Friday, February 28, 2014

How to Take a Walk with a Toddler and a Preschooler

With the weather being so nice lately, we've enjoyed going on some walks. Today, we walked around the block (about .7 of a mile, according to usatf running routes), and I'm sure if anyone saw us it looked like the circus was coming to town. Ellie started out with her coat and helmet firmly secured, riding her bike. Norah started out with her coat, a balloon, and riding in the wagon. About 200 feet into the endeavor, Norah and Ellie were running down the sidewalk, looking back at me every once in awhile to say, "Ha-ha-ha-ha-Ha!" in a taunting voice. I was pulling a wagon full of bike, helmets, balloon, coats, and a couple of rocks they found in the road. Later, Ellie was pulling the wagon, Norah was riding on my shoulders and I was holding rocks in my hands. And later still, Norah was riding in the wagon and Ellie was practicing braking on her bike while I pulled the wagon and guided her handlebars down a hill. 45 minutes later we arrived back home. And I loved it. And they loved it. And life is good.

After nine years of having a toddler (four different kids, not nine years of the same kid), I think I have finally figured out how to take a walk with kids. I used to march purposefully around the block, thinking about how I needed to get home so I could clean the house/write a blog/lay down and perish. I was trying to get their little heartrates up, so I could do my part to combat childhood obesity. I figured walks should take maybe 10 minutes tops, and we should all move forward in a linear fashion, arriving at our destination out of breath and triumphant. That never happened. There were many times that I'm sure my neighbors thought, "That crazy lady is beating her children in public again. They should just stay in the house." When really, the children had insisted they wanted to go on a walk, but discovered halfway into it that they were tired. And when you're halfway you have two options: 1. Turn around or 2. Keep going. Both involve walking halfway again. But I've persevered with my walks, and now I bring you:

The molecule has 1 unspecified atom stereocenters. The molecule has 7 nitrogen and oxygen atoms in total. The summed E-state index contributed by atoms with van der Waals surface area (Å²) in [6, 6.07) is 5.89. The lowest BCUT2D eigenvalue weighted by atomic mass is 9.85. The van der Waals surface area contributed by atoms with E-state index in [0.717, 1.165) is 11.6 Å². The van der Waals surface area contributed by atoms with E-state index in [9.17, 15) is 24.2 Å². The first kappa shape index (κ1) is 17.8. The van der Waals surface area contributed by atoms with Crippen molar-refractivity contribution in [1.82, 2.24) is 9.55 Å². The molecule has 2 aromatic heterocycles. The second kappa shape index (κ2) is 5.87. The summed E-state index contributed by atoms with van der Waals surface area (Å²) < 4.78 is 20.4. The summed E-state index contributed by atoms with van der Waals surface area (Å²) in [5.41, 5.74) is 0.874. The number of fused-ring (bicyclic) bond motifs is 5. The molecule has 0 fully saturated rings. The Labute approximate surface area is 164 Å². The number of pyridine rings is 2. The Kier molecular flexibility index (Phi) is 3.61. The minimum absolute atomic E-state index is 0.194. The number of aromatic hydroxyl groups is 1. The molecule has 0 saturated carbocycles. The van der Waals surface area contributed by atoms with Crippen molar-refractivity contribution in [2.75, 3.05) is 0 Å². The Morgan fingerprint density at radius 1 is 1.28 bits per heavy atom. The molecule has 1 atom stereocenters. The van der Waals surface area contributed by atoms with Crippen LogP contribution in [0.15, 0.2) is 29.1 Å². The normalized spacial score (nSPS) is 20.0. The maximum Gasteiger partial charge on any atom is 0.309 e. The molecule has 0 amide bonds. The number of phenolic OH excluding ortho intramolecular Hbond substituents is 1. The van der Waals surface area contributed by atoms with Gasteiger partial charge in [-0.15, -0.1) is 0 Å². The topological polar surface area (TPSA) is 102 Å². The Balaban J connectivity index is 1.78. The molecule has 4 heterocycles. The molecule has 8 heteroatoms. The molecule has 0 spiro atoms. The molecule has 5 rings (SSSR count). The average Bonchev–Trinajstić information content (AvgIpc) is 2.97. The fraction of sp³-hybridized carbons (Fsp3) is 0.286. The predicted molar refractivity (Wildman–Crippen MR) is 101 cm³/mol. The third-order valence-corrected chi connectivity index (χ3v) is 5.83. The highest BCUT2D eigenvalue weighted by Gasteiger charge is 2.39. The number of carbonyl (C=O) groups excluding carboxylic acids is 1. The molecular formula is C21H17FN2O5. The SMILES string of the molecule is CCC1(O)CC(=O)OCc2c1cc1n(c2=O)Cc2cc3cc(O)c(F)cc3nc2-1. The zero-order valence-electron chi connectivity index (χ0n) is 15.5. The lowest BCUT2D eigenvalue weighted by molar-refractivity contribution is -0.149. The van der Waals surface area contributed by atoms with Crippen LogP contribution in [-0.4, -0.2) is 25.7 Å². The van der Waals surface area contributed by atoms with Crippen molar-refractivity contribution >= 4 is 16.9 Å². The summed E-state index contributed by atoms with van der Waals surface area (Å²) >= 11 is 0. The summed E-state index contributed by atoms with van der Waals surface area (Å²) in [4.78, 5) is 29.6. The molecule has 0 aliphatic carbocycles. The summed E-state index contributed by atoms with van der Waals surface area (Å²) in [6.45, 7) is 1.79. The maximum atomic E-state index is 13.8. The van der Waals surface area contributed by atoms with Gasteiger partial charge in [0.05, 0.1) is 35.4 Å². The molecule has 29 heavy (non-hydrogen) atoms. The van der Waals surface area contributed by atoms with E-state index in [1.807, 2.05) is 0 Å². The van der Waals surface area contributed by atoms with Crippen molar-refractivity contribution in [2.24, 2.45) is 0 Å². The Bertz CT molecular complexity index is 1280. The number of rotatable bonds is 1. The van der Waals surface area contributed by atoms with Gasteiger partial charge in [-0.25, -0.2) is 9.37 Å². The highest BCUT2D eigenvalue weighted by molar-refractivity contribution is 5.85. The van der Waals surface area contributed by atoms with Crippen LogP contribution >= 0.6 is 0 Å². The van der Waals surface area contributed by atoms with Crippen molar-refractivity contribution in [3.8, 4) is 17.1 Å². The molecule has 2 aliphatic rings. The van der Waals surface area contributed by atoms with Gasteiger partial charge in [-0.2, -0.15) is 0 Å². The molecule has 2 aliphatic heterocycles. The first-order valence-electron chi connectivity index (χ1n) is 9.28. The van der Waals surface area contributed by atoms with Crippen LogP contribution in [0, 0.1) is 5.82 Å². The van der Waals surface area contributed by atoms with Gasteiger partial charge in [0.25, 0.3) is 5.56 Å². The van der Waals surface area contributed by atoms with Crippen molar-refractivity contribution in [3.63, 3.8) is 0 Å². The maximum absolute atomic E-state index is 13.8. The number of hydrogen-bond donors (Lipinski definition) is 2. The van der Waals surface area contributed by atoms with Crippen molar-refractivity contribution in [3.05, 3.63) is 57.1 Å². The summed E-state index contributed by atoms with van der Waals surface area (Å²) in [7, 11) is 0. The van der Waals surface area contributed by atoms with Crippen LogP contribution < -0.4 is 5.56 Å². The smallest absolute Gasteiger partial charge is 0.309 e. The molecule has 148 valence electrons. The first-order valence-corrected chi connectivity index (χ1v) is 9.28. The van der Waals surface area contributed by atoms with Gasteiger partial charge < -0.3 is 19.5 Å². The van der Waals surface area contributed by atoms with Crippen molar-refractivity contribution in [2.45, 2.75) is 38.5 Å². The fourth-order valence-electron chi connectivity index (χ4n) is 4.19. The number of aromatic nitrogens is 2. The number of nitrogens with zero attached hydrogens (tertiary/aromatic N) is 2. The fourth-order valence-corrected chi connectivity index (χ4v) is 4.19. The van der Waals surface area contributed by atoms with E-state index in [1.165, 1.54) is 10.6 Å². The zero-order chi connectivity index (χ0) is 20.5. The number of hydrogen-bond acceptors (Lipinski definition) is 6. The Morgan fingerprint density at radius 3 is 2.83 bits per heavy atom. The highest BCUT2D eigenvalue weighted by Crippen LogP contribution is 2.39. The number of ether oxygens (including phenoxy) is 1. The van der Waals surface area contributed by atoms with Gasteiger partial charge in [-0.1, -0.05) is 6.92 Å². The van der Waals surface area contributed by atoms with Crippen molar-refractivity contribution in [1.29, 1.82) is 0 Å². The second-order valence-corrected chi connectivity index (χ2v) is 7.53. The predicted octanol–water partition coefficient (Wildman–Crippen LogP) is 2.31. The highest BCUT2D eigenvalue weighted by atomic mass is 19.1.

WALKING WITH CHILDREN: Tips to help you smell the roses

1. Bring a wagon. Even if they insist that they will walk/ride the whole way. They will want to ride their bike, or a scooter, or some bouncy ball thing with a handle, for about 100 feet. Just far enough for it to be a huge pain to walk back to the house and put the bike/scooter/ball away. So either you carry it, leave it in the road while your child screams hysterically and hits your back, or pull it in the wagon cheerfully.

2. Be prepared to take a rest(s).Even if you are only three houses away from your house. Don't be afraid to pull up a square of sidewalk and have a nice little chat while you're resting.

3. Don't try to count it as extra running mileage. Your heartrate will not go up. (It might spike at short intervals when chasing your child away from the road/garbage/dog poop they inevitably discover.)

4. Bring Food and Water. You might think "I'm just going around the block. I'll be right back." But you won't. (Don't leave the stove on either.) And you will probably have to bribe one of the children somewhere along the way.

5. Just think, "I don't have anything better to do. I don't have anything better to do." And believe it.

Friday, February 7, 2014

Resolutions 2014

So now that it is February, and everyone has already given up on their resolutions, I am going to start mine. I've decided to keep it simple this year. Once, I saw a ginormous Christmas tree, decorated to the max, huge gold and cream bulbs, yards of beautiful lacy ribbon, sticky-outy-flower things, tons of lights, and a ginormous star towering on the top limb. But right in the middle of the tree was a beautiful wooden sign, painted and decorated elaborately that said, "Keep It Simple."  So not that kind of simple, more like Charlie-Brown's-tree-before-it-was- decorated simple.